A Bit More on PleaseRobMe

Yesterday I recorded a podcast for The Malware Report with guest Ira Victor of Data Clone Labs Inc. Ira also co-hosts the radio show “The Cyber Jungle” which you can find at www.thecyberjungle.com. The podcast should be up in the next week or so.

During the show Ira mentioned the website http://www.PleaseRobMe.com. This site takes the tweets of users who post their current locations on Twitter.  I have seen articles about this site at http://news.yahoo.com/s/time/20100218/us_time/08599196487300 and http://www.sfgate.com/cgi-bin/article.cgi?f=/c/a/2010/02/17/MNMQ1C3A0V.DTL

Tweets are only one way for the bad guys to know you are not home and Google is trying to make it even easier for the crooks. The Google Buzz mobile application will broadcast your location if you install it with defaults. Buzz is a social networking application that all Gmail users were forced to have without their consent and it automatically made public their contact lists.

There are a variety of tools that allow you to broadcast your current location from your cell phone, but Buzz may be the most dangerous of them all. Currently Buzz is very buggy and you can no more assume that Google will prevent unwanted people from following you than you can assume that Google won’t share your private contacts with the world. The mobile Google Maps application has included the ability to broadcast your location for some time now.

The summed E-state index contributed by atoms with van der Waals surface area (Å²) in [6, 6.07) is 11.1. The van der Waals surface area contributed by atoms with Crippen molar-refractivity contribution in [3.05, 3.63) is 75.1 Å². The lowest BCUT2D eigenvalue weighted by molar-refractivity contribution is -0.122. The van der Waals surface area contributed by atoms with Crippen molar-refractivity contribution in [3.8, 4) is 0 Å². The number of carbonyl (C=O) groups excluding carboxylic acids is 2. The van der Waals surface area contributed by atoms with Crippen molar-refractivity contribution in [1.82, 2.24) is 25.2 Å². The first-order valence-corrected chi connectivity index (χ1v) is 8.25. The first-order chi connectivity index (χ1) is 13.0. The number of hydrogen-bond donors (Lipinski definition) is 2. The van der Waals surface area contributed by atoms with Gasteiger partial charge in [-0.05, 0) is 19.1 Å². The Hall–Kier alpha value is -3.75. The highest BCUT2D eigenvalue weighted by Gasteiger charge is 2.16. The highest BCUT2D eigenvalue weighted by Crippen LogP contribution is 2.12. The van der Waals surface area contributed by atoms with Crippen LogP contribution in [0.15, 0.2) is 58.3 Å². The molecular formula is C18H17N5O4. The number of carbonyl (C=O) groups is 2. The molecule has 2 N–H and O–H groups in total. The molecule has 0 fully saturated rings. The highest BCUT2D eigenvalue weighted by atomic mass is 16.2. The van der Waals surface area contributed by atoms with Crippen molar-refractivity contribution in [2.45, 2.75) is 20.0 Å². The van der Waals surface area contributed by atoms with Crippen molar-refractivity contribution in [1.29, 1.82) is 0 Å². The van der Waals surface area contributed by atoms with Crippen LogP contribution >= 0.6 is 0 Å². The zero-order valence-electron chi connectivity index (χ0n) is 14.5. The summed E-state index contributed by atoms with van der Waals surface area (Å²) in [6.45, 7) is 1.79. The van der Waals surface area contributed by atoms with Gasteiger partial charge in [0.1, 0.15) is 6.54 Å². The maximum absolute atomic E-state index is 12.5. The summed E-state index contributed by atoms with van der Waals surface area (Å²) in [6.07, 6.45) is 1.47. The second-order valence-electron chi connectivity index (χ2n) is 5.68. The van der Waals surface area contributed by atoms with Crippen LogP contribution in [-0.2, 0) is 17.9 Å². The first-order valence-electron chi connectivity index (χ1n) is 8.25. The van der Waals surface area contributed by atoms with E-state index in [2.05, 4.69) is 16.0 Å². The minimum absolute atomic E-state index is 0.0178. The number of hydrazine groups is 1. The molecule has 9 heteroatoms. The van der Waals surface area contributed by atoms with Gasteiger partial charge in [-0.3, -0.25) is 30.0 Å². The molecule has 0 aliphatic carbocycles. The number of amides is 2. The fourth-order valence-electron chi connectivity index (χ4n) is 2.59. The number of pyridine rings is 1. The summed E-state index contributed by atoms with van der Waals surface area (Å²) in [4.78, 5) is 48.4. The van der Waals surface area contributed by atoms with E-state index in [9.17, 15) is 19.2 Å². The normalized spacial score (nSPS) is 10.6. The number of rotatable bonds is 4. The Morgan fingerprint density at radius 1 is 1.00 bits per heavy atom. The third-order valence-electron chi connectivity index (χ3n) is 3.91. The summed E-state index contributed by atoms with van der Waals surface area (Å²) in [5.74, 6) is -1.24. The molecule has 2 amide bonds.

As a general rule it is not a good idea to be broadcasting your location, but I can see times when it can be very handy. I would recommend that you check all application on your mobile devices that can broadcast your location and at least check to make sure that broadcasting is either disabled or limited to a select group of friends who you trust will not rob you or ignorantly tweet that you are not home.

There really ought to be a test a user has to pass to show they understand the risks before they can enable location broadcasting.

Randy Abrams
Director of Technical Education
 

Author ESET Research, ESET

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  • http://www.SoftwareSecuritySolutions.com Monte

    In keeping with the risks of living on the bleeding edge of technology, this may be an example of where you tend to bleed. This latest technology will likely find favor with the crowd who surf fearlessly. But after a while those who try to keep up with technology will almost always fall back to the early adopter crowd, after being stung a time or two by the bleeding edge. The thought process of  "just because we can, doesn't mean we should" may save some Buzz cut head-aches further down the road. Thanks for the "heads up."

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